Sarah Kate Cummins

Sarah Kate Cummins has been exploring the realms of digital painting since she first came into contact with the technique. Her portraits capture the essence of her subjects, bringing them to life in a display of colour and emotion without a brush or pencil ever touching paper. She gives us some insight into her techniques and why she’s leaving our sunny shores for Ireland.

 

DIY: What sparked your journey into digital painting? is it as time-consuming as it seems? If so, how do you combat the inevitable fatigue when you are nearing the completion of a detailed piece? 

Sarah: I used to paint traditionally but not as much as I would have liked, simply because the process is so time consuming… which kind of hinders your growth as an artist if you don’t paint often enough. When I found out about digital painting I got really excited because all you need is a PC and a tablet.  No priming canvases, or mixing paint or waiting for it to dry. You open a painting program and start. I guess that makes me a bit lazy but when you have a full time job the last thing you want to do it set up all your painting paraphernalia. So the great thing about digital painting is the freedom it gives you, it takes painting to a whole other level. You can paint faster and fix mistakes easier. So to answer that question, it’s probably not as time-consuming as one would think, comparing it to traditional painting. You can finish a portrait in a couple hours as opposed to days.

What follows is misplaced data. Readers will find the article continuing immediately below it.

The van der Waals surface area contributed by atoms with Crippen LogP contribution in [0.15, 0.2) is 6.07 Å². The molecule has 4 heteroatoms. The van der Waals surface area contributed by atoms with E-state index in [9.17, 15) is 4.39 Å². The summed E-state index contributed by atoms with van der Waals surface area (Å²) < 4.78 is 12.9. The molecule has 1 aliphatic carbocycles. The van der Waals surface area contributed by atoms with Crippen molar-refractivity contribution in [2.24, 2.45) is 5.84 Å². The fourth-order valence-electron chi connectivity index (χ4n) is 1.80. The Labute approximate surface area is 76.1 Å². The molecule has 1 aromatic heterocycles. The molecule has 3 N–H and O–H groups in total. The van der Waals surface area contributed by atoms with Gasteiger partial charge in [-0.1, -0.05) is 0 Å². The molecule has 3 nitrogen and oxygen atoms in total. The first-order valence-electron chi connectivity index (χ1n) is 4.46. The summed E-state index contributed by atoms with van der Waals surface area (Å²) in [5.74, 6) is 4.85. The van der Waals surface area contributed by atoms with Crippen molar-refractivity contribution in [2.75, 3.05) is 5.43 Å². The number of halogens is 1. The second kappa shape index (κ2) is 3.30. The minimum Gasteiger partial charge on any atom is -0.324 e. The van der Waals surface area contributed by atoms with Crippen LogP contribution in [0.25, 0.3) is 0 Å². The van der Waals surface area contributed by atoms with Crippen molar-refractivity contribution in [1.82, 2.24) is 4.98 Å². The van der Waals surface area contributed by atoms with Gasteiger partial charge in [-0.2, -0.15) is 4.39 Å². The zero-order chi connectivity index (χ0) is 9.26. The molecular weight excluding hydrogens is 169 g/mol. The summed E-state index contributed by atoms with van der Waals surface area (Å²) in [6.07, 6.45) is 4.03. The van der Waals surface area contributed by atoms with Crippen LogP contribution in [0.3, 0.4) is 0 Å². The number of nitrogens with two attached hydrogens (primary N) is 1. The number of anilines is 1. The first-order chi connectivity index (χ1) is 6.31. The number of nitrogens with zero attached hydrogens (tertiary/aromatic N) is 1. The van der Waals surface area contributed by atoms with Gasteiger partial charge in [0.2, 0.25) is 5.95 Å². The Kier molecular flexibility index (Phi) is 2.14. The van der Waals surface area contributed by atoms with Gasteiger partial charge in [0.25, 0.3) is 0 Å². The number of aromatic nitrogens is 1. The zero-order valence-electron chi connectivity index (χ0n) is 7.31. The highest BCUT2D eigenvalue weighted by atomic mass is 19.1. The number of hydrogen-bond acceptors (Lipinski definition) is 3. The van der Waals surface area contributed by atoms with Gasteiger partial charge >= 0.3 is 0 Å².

But you do still get the feeling of frustration and impatience when you are nearly finished and you start to rush just to finish it, but when that happens I just stop and take a break by staring at some amazing works by artists that inspire me and I get amped again and carry on until I’m happy with it. Details are important to me.

 In a digital format you can paint more freely and allow accidents to happen and fix them later

DIY: In a field that can be at times quite monotonous you’ve managed to craft your own look and feel about your work. Did that look and feel come naturally to you or was it something you worked at? Experimenting with different methods/styles and theories on how to tackle a digital painting?

Sarah: I think it came quite naturally as I can’t seem to get away from my own “style”. I’ve tried to change it and leave the photo-realism look, but I don’t seem to be able to.  When I do something different I usually don’t like it at all. I don’t think people can really choose their style I think it just happens.

 

 

DIY: Can you take us through the process in creating one of your pieces please.

Sarah: Before I start I decide what kind of feel I want in the image. In this case I wanted it to be very soft with very subtle ‘glowy’ light, like those old film portraits you find in your granny’s photo albums. I obviously need some photo reference and in this case my sister was easy to get hold of, so I could pose her exactly as I wanted her. I also included her pet rat to make the painting more interesting. This is the process I went through painting Robyn and Skunk.